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I've been writing some "free standing" code for i386 real mode and came across some weird errors while PXE netbooting my code:

PXE-E79: NBP is too big to fit in free base memory
PXE-M0F: Exiting Intel Boot Agent.

after much fiddling with my binaries I isolated it as having any data or code after the


segment marker.

After hexdumping I found that ld moved the instructions all the way to 0x0200000 of all places.

I'm currently generating my flat bin with:

ld --oformat binary


  1. Why does ld do this?

  2. Is this specific to the oformat option?

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up vote 1 down vote accepted

1) The linker probably does this because it felt like it (e.g. possibly for alignment with "2 MiB pages" on 80x86), and because you didn't provide a linker script that says to do anything other than "whatever the linker feels like".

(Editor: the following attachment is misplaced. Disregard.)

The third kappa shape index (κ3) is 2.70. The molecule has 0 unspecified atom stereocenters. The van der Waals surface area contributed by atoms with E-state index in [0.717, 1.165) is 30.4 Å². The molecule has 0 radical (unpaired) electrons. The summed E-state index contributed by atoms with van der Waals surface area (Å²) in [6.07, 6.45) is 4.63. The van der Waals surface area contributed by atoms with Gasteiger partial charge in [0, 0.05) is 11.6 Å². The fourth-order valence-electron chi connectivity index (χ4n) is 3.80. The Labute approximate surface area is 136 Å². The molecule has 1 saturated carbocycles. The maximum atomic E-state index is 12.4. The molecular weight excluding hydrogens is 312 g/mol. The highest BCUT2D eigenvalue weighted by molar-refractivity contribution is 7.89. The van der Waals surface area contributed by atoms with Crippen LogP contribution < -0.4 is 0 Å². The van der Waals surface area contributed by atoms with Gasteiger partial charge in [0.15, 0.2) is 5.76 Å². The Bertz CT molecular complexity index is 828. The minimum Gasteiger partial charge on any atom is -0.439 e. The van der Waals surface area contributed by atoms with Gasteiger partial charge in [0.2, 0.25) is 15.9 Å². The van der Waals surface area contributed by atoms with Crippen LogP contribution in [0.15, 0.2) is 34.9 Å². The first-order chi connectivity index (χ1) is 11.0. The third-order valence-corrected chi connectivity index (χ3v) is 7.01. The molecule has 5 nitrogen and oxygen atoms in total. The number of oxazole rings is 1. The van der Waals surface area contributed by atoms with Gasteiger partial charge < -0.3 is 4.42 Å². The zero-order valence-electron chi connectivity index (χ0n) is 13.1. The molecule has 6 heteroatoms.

2) I'd assume all output formats do "whatever the linker feels like" (unless the linker is told otherwise).

Note: The actual behaviour may be determined by a default linker script hidden somewhere, and may be "whatever the distribution of the OS felt like" rather than merely "whatever the linker felt like".

In any case, if you want the linker to do something specific, you need to tell the linker specifically what you want by writing a linker script. If you actually have written a "less specific than necessary" linker script then you'd need to make that script more specific.

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Thanks, I'll be leaving the question open if anyone does know why exactly it does this. Thanks for your answer though. – Hawken May 10 '12 at 1:32
what do you mean by 2 MiB pages? – Hawken May 23 '12 at 10:57

1-ld use the default linker script. Try -v to see your default 2-Is not specific to the oformat 3-To set another size you must to use -z max-page-size=0x

I tried with 0x100 and 0x1000 and work fine, but 0x500 doesn't.

Salu2 totales

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